Three key leadership positions in the Cook County state’s attorney’s office will be held by women for the first time in history, the office announced Wednesday.
The appointments of Jennifer Coleman as first assistant, Risa Lanier as chief deputy and Natosha Toller as bureau chief of criminal prosecutions were announced two days after Kim Foxx was sworn in for her second term as the county’s top prosecutor.
The state’s attorney’s office called the appointments a “history-making move,” noting it was the first time the positions will simultaneously be held by women.
“I am excited to have the experience of these veteran prosecutors as a part of my executive leadership team to advance the critical work of this office,” Foxx said in a statement. “Their dedication to public service and commitment to their colleagues and staff is exemplary which will serve this administration well, as we continue our renewed focus on criminal justice reform for the people of Cook County.”
Coleman is a 25-year veteran of the prosecutor’s office, having previously worked in the domestic violence, felony review and narcotics divisions. She replaces former Assistant State’s Attorney Joseph Magats, who retired in November.
Lanier has successfully prosecuted several high-profile cases, including the trial of Shomari Legghette who was convicted of murdering Chicago police Cmdr. Paul Bauer. She was also the first Black woman to lead the office’s criminal prosecutors bureau.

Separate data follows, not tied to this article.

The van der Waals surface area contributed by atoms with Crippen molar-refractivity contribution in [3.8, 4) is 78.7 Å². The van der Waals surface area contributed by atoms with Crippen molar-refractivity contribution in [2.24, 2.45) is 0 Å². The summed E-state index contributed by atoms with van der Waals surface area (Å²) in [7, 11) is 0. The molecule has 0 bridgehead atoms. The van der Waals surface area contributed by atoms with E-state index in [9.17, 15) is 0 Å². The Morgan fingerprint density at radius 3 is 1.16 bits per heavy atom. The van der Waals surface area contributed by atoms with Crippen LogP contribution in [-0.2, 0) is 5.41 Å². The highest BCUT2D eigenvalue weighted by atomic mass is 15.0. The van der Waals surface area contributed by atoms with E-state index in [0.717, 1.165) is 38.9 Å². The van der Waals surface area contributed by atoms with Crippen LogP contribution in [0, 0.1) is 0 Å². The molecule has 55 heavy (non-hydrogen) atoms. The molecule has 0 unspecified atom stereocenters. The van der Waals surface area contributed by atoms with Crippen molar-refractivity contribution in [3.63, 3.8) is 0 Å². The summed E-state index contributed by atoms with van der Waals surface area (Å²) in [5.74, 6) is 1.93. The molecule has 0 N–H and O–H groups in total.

Toller has been a prosecutor with the office for 15 years, previously serving as deputy supervisor for the felony review division.
Foxx, during her virtual swearing-in ceremony, said she was proud of her accomplishments during her first term and pledged to continue her efforts to improve the criminal justice system.
Foxx said she will divulge more details for her second-term agenda after meeting with community leaders. However, she pointed in Wednesday’s announcement that staffing changes would “facilitate [the office] moving toward our goal.”
Foxx handily beat her Republican opponent Pat O’Brien, a former Cook County judge, and a Libertarian challenger on Nov. 3 by claiming more than 53% of the vote in spite of the vocal opposition from the union representing Chicago police officers, as well as widespread criticism of her handling of the Jussie Smollett case.
As the the state legalized recreational marijuana this year, Foxx has been praised for expunging thousands of marijuana charges off of people’s records.